After weeks of hot debate within Syrian opposition circles, the Syrian Opposition Coalition has managed to appoint a new interim prime minister, Ghassan Hitto. Much of the commentary has focused on his expatriate background as an information technology executive who had lived in the United States for more than 30 years. Reports of the Coalition’s meeting in Istanbul also point to a fraught voting process with a dozen or so of the more liberal-leaning members walking out in disgust.
Whatever the backstory, Hitto and his transitional government will now face the daunting task of meeting the expectations of a desperate population living inside the so-called “liberated” or regime-free areas of northern and eastern Syria. The UN has estimated that up to 3 million people are displaced inside the country and that up to 4 million need humanitarian aid. Both are likely to be very conservative figures given the ferocity of the conflict and inability of the UN and other international agencies to get aid to rebel-held areas.
To date, the Coalition has struggled to build the infrastructure required to deliver such aid efficiently and consistently. If it manages to do so, and to establish a real presence on the ground, it may just have a chance of establishing real credibility as an opposition force inside the country. This, however, would be no mean feat given the intensity of the regime’s aerial attacks and the fragmented nature of control exerted by various military groups and civilian local councils. Much will also depend on the international support that has been promised to the new government from regional and Western supporters, but which has been very slow to arrive. The U.S. decision, in particular, to support directly the political opposition and the fighting rebels may be a sign of things to come.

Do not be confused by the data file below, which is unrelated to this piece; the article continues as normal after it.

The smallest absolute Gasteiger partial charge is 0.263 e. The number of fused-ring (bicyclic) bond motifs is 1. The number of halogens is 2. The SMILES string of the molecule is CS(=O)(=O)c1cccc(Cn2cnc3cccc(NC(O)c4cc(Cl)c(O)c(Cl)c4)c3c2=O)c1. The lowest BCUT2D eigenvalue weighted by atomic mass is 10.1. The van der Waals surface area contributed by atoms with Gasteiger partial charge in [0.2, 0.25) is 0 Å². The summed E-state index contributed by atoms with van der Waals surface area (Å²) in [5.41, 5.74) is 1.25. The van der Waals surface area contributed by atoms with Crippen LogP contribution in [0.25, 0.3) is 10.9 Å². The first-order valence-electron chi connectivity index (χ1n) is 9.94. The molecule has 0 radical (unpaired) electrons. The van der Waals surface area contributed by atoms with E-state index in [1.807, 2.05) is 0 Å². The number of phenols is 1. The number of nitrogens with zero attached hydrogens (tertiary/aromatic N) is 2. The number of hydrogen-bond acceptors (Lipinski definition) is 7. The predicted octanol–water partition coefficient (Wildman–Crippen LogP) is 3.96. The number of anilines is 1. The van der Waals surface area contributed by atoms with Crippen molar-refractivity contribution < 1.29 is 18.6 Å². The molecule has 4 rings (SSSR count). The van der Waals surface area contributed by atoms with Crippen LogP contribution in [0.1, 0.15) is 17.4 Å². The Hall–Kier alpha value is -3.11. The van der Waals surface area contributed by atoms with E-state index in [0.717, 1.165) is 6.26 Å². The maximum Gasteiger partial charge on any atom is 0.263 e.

In his first address, Prime Minister Hitto has recognized the very difficult task that lies ahead for his administration. He has pledged to provide the services that so many Syrians are lacking. He has also promised to prepare the conditions for free and fair elections in a post-Assad regime Syria.
Many Syrians, though, will regard the appointment of Hitto with suspicion. Since the announcement, I have heard both Syrian nationalist figures and those from some minority communities – inside and outside the country – talk dismissively about the move. For them, Hitto is a pawn of the Syrian Muslim Brotherhood, which has undoubtedly gained a key role in the internationally-recognised SOC. They point to the instrumental part played by the Brotherhood leadership within the SOC in securing Hitto’s election, saying that he would reached the position without their backing. . There is a sense that Hitto’s appointment has allowed the Muslim Brotherhood, assisted by key regional actors, to walk in through the front door and assume control of Syria’s opposition movement. (One interlocutor remarked acidly “who would have thought that one hundred years later, a Syrian Prime Minister would be announced in Istanbul.”) For them the move signifies the complete revival of the Brotherhood, a movement which suffered terribly under the brutal assault of the Baathist regime in the 1980s.
Such talk, even if exaggerated, should be worrying for the SOC and the Muslim Brotherhood. It shows that there is a very large number, particularly in the “grey area” of Syrians who have not declared their opposition to the Assad regime, have not accepted either the SOC or the Muslim Brotherhood. The appointment of Syria’s first interim Prime Minister should be a watershed moment for all Syrians. That it may not prove to be so, does not bode well for the impending post-Assad transitional period, which surely will start sooner or later.
Rather than serving as a unifying diplomatic exercise to highlight Iran’s troubling regional activities, the [Warsaw] summit primarily highlighted America’s diplomatic isolation from its European allies.